History of the Ophicleide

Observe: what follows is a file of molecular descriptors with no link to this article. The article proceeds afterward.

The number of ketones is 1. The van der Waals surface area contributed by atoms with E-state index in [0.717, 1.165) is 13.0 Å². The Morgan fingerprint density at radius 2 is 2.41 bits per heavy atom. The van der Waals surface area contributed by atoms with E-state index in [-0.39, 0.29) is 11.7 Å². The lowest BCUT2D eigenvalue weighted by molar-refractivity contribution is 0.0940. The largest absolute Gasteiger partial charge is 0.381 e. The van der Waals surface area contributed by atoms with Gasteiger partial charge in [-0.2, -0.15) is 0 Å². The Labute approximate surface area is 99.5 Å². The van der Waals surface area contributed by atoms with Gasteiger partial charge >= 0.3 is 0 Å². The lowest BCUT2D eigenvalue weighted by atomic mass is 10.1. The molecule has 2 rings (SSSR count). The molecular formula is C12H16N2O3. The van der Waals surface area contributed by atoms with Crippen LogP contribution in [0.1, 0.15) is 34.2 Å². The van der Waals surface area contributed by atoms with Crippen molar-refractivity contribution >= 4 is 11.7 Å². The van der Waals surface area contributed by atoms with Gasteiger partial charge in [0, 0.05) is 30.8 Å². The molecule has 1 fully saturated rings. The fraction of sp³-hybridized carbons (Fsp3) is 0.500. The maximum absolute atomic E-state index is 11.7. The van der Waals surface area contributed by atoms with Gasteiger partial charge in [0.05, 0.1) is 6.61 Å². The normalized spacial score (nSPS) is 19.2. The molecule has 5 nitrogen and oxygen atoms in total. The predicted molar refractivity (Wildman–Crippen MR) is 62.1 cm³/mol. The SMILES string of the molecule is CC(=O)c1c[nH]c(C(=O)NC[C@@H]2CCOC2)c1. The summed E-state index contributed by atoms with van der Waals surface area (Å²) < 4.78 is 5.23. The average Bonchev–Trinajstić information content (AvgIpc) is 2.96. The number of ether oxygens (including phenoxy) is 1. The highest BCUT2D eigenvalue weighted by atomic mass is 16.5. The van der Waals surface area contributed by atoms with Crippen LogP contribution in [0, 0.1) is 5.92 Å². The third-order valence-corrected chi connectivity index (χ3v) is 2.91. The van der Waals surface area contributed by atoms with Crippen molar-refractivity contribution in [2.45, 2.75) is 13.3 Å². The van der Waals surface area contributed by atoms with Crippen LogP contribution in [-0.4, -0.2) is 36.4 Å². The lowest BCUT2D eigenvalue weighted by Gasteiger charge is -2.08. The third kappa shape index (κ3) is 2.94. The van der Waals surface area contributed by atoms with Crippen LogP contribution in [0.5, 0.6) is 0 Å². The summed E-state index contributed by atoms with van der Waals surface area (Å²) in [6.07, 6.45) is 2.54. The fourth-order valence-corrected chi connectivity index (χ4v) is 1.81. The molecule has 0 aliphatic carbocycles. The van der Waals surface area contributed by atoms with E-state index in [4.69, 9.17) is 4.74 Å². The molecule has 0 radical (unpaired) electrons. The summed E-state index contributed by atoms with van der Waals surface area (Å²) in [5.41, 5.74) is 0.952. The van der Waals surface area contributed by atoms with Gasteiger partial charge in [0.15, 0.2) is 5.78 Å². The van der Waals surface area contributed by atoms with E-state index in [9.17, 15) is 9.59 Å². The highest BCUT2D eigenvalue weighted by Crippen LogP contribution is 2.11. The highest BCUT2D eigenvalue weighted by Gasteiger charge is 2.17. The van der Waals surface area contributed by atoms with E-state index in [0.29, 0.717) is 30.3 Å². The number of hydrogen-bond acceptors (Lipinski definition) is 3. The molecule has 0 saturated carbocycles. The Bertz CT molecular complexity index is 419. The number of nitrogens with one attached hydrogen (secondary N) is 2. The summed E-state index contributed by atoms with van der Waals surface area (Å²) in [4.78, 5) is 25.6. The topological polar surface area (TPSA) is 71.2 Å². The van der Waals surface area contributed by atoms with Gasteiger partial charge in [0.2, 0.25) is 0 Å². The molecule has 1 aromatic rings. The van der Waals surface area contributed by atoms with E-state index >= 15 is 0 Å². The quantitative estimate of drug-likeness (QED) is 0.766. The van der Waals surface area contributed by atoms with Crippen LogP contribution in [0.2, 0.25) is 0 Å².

After being greatly impressed by the keyed-bugle virtuoso John Distin at the Allied victory parades in Paris in 1815, after the second defeat of Napoleon, Grand Duke Constantin of Russia commissioned the Parisian maker Jean Hilarie Aster (known as Hilari) to produce a copy of Distin’s instrument to take back to Russia. The maker did much more than that producing a full set of instruments and sizes the largest of which was patented in 1821 and called the ophicleide. (Old Greek: ophi = serpent, cleide = keys). Its first orchestral appearance was in the stage music to Gaspare Spontini’s Olympia in 1825 and within ten years the instrument became the mainstay of the orchestral and wind band brass section, fulfilling this role for almost 50 years until the rise of the tuba in orchestras, and the euphonium in brass bands. By the beginning of the 20th century the ophicleide had almost disappeared completely in western music with few makers listing beyond the First World War, surviving in Cuban and South American music, particularly the Brazilian Chorros band. Proving popular as a solo instrument throughout the 19th Century, particularly in England, France and America, several notable soloists including Jean Prospere Guivier in France and Samuel Hughes in England, enjoyed widespread recognition and success. Sweet and resonant in its upper register while gruff and individual in its lower voice the instrument has a truly unique character and temperament all of its own. It is these unique qualities that attracted composers to write parts specific for the instrument most famously Berlioz, Mendelssohn, Meyerbeer and even Wagner, whose early operas Das Liebesverbot, Rienzi and Der fliegende Hollander all include specific parts for the keyed instrument. Berlioz commented that “...under a mass of brass instruments it works miracles” however solo passages can be likened to “...an escaped Bull jumping around in a drawing-room” While the modern tuba now fulfils the role that once was occupied by the ophicleide in the orchestra, where music specifies the earlier keyed instrument (ie. Mendelssohn’s A Midsummer-Night’s Dream or Elijah) the lighter and more transparent nature of the ophicleide can often prove more sympathetic.